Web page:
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Warriors Don't Cry Commentary Essay

949 words - 4 pages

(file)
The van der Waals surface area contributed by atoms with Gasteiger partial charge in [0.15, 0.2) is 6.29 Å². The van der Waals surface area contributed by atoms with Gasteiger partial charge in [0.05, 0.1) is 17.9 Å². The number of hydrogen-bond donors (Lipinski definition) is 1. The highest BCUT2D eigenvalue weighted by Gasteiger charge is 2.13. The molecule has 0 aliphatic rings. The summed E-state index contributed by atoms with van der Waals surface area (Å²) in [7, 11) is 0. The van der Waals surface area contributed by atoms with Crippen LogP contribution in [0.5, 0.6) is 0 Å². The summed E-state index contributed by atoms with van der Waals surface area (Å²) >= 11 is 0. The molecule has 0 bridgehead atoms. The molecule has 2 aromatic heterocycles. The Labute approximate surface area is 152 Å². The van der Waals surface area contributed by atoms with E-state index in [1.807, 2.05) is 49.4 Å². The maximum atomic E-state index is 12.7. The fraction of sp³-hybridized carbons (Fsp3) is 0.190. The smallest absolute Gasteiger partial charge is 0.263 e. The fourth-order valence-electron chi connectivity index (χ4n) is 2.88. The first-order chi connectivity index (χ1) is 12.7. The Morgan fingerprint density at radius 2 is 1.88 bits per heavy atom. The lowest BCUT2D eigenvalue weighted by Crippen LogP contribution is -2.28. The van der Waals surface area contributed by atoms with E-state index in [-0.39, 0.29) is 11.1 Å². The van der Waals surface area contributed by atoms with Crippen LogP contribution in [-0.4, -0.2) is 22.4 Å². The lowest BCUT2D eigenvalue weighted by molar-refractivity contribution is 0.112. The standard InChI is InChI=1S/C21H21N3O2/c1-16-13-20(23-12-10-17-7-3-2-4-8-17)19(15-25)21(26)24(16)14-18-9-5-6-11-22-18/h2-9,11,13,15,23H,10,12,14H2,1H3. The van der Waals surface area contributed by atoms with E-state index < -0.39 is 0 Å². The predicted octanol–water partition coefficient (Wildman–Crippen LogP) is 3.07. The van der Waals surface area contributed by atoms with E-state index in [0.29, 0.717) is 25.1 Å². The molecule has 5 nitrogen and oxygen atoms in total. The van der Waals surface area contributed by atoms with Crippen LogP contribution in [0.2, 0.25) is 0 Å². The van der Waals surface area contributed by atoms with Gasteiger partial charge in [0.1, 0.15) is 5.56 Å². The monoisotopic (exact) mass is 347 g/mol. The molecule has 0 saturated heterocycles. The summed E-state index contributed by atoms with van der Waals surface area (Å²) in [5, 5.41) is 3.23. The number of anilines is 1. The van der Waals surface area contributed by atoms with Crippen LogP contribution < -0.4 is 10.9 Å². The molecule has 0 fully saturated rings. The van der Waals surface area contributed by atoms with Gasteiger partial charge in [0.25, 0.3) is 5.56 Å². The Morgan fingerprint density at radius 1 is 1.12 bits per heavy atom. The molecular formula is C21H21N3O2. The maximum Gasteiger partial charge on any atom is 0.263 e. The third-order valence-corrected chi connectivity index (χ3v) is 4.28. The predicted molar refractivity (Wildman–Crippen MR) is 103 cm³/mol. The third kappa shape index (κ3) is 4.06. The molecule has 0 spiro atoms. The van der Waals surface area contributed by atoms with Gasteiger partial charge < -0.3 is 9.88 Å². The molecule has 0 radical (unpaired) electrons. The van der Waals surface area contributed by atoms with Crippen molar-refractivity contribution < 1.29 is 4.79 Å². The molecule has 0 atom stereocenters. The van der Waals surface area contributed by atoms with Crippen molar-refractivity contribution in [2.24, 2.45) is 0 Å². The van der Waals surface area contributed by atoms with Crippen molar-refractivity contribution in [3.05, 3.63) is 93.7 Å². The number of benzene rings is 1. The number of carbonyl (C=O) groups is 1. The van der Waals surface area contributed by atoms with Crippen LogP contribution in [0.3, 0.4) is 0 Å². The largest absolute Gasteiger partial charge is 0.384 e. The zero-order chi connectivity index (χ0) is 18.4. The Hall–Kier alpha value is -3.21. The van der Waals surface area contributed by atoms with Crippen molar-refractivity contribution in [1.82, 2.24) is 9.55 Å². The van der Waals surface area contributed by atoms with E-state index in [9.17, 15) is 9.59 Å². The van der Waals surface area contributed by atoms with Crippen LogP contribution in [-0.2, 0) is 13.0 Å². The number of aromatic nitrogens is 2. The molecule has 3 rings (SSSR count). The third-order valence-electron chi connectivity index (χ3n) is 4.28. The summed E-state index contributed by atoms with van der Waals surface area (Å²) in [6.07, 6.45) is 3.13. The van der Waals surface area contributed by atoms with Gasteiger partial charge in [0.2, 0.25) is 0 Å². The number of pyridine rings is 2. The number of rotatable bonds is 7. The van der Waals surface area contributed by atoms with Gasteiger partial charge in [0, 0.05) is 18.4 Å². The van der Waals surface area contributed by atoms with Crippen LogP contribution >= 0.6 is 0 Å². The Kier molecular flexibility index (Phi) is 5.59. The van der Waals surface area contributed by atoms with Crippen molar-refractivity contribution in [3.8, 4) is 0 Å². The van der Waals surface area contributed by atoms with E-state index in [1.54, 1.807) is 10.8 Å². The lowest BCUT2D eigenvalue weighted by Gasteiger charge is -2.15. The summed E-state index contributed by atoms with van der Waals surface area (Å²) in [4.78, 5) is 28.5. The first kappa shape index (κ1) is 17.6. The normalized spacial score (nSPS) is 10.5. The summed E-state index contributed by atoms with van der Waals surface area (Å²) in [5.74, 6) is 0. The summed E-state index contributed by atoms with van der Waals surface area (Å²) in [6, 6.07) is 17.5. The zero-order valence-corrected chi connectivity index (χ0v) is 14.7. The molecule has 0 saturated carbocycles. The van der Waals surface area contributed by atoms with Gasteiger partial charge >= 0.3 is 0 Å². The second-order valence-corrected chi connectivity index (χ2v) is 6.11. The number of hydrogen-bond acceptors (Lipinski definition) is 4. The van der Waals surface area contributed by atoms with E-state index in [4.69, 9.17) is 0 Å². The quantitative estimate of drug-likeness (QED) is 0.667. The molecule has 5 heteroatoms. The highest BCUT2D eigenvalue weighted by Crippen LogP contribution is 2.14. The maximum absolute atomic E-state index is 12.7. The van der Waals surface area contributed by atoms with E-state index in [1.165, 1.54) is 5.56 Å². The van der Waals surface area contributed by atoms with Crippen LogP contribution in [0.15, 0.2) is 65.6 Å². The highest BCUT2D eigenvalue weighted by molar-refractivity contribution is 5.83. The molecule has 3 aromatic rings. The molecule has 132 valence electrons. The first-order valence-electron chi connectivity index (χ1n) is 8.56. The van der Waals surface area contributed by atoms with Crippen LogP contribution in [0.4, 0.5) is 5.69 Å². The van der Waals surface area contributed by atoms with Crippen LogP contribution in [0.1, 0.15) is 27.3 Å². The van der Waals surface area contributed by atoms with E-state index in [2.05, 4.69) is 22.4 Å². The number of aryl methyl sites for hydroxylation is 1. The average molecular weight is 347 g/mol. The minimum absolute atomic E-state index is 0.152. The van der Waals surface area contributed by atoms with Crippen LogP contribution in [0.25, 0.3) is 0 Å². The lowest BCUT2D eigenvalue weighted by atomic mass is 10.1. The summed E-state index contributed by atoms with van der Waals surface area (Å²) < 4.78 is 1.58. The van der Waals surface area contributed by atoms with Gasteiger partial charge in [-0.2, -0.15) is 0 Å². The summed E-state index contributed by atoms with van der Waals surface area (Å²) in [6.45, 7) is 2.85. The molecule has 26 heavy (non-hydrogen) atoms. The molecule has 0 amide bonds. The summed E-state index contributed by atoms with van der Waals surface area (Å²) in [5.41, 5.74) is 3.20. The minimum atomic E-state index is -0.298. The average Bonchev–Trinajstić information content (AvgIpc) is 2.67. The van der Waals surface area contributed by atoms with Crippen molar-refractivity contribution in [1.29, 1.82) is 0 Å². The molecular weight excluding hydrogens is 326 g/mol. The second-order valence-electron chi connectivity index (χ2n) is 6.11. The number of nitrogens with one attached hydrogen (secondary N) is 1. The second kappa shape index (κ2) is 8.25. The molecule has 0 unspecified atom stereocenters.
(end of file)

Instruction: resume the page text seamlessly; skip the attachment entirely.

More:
Olivia VandermarkHistory 21November 22, 2013Warriors Don't Cry CommentaryMelba Pattillo Beals book, "Warriors Don't Cry" is an intense memoir of the integration of African Americans in Little Rock Arkansas's Central High School. Melba, the main character, and the other of the nine Little Rock students have returned to meet the governor, Bill Clinton starting off the memoir. Melba then begins her story of being one of the Little Rock Nine, experiencing many troubles and questions about segregation along the way. The memoir introduces us to Melba's family, her mother, father, grandma India and brother Conrad and starts off with an appalling story of her birth. The story continues as Melba takes us through her difficult journey from pre-teen, teenager into young adulthood trying to grasp the idea of segregation within her community and cope with the fact that she will never live the normal free life every other white child and teen lives.There are many instances throughout the book of violence, verbally or physically threatening that could either fuel the fire to fight against segregation or discourage the hopes of some individuals. At some points Melba wants to quit herself, for example at one point Melba regrets signing the list to enroll in Central High and asks grandma India if she can go back to her old school and grandma India tells Melba no she must continue at Central High and be the warrior she needs to be. Melba's home address and phone number were discovered by the mob and white people shot in the windows one night and her father came over and yelled at grandma India. "Daddy came storming in, huffing and puffing his anger. I'm not the kind of man that takes on over his I-told-you-so's, but the fact is, I told you it would be this way." "Shut your mouth, Will Pattillo! Don't make this child doubt her good deed, Grandma shouted back." (Beals 71). In this particular incident Melba's father is discouraged by the rioting and violence Melba is involved in trying to attend Central High and wants Melba to quit trying to fight for integration. Grandma India on the other hand is fueled by this event and believes that Melba is doing her society well by working towards ending segregation even if it means going through some rough times.Each character throughout the book looks at the issue of integration differently, and everyone is fueled by different events that take place. "You'll make this your last cry. You're a warrior on this battlefield for your Lord. God's warriors don't cry cause they trust that he's always by their side." (Beals 57). I find this quote to be one of the most moving of the book. Grandma India is a very wise and empowering character for Melba to look up to....

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